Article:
Black Sea Lowland

The following article is from The Great Soviet Encyclopedia (1979). It might be outdated or ideologically biased.

Black Sea Lowland

 

a flat plain, slightly inclined to the south, adjacent to the Black Sea and Sea of Azov, between the Danube River delta on the west and the Kal’mius River on the east. Elevations range from 0 to 150 m. The lowland is composed of Paleogene and Neogene marine deposits—limestones, sands, and clays—covered with loesses and loess-like loams. It is crossed by the wide, terraced valleys of the Dnieper, Iuzhnii Bug, and Dnestr rivers. The watersheds are flat, with sink holes and pods, while the coastal area is generally precipitous, with frequent landslides. There are many jutting limans, including the Dnieper and Dnestr, and sandbars. Steppe landscapes with southern chernozems and dark chestnut soils predominate.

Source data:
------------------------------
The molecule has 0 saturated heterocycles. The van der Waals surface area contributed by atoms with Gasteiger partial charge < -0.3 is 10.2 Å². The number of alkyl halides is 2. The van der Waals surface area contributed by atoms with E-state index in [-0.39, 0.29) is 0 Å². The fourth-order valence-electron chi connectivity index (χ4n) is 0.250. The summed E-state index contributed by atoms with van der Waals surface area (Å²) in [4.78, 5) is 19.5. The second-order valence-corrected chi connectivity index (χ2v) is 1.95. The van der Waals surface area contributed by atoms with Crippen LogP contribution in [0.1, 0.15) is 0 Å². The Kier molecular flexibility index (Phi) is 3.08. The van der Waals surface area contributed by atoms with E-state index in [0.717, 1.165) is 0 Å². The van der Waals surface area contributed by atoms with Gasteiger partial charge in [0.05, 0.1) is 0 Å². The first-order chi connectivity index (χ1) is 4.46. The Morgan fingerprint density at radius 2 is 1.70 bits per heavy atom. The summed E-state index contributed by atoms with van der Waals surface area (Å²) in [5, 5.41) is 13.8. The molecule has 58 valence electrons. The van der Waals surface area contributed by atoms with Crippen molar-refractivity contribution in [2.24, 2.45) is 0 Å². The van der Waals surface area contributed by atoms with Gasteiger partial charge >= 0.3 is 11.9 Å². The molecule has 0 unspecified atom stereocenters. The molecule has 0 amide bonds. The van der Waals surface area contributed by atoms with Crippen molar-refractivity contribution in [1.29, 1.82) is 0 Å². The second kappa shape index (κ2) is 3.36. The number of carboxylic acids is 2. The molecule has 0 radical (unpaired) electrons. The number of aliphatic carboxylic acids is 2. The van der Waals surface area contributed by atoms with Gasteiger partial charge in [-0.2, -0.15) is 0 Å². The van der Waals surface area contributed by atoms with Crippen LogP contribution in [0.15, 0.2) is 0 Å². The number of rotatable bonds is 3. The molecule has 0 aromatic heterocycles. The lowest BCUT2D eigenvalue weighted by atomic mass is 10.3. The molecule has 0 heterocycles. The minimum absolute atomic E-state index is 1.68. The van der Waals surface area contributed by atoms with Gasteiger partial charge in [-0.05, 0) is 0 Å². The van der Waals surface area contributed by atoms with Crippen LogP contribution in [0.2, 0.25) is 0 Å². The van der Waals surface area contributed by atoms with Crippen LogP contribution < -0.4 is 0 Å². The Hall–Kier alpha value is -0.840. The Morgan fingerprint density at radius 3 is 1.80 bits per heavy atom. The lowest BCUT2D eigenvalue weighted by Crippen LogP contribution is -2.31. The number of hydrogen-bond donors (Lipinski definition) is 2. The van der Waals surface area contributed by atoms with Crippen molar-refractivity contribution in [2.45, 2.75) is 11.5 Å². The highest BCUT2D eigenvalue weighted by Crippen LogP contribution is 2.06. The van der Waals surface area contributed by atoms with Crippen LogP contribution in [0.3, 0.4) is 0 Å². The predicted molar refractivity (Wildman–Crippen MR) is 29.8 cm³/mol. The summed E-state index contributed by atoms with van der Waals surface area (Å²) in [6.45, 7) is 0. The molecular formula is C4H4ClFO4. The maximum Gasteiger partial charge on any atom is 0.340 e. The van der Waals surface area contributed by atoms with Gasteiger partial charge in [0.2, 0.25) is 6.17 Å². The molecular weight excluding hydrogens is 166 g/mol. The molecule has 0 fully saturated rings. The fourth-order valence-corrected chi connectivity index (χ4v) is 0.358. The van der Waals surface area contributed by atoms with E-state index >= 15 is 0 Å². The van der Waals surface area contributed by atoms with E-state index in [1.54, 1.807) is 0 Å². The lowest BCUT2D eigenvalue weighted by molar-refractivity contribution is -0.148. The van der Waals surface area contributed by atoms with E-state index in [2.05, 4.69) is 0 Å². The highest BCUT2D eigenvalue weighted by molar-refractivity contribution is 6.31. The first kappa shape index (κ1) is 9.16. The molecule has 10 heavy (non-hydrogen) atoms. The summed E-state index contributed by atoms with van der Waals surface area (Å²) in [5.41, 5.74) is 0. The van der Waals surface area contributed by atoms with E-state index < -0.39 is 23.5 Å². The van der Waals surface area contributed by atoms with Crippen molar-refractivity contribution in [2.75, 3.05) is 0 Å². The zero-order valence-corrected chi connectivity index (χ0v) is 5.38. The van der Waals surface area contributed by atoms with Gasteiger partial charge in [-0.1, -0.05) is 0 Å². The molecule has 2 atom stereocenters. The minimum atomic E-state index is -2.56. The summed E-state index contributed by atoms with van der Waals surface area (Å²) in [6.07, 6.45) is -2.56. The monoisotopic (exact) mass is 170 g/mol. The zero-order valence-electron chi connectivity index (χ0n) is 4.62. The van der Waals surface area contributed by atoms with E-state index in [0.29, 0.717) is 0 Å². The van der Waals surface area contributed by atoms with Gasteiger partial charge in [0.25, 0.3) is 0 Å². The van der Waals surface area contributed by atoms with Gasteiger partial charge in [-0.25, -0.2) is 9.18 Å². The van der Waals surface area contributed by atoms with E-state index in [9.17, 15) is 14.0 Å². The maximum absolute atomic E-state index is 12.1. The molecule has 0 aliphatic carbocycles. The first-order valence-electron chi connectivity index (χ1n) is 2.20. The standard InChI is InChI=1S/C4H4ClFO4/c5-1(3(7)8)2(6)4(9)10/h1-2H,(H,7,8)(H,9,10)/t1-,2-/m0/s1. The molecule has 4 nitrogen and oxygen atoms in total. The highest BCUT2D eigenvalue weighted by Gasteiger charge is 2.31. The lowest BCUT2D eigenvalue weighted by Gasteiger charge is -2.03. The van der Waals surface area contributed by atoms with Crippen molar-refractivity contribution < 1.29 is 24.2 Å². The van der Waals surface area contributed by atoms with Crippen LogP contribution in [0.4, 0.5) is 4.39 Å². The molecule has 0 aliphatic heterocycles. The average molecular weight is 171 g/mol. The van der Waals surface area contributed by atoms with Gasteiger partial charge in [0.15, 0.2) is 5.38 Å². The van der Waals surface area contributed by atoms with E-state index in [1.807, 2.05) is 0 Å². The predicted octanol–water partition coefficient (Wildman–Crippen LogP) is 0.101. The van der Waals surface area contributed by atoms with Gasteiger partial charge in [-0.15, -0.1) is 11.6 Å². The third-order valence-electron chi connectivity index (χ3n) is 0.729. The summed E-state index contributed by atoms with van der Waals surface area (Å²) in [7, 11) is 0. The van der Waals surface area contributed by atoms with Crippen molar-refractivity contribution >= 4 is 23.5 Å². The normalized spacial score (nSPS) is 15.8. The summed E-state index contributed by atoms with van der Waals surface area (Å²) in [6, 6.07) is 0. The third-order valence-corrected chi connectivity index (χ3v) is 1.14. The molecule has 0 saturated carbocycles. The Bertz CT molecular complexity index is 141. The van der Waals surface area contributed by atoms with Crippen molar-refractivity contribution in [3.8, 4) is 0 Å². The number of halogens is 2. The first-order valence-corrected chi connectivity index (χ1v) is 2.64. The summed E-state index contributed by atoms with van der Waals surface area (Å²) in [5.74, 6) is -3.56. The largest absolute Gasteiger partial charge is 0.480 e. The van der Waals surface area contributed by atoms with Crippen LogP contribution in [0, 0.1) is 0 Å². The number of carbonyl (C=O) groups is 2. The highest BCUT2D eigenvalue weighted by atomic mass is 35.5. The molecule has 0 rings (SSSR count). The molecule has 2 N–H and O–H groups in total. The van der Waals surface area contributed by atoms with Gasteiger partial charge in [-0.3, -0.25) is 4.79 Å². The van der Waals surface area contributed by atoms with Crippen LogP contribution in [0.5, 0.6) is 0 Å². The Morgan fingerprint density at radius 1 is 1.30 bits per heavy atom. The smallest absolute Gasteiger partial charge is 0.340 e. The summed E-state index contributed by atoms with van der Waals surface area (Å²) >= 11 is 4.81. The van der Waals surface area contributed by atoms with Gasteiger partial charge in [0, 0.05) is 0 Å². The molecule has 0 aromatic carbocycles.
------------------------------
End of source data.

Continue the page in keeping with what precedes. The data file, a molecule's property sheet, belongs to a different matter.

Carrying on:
The Great Soviet Encyclopedia, 3rd Edition (1970-1979). © 2010 The Gale Group, Inc. All rights reserved.
References in periodicals archive ?
Samples from Moldavian Plateau (MP) were grouped together with museum samples from Black Sea Lowland (BS), but with not high statistical support.

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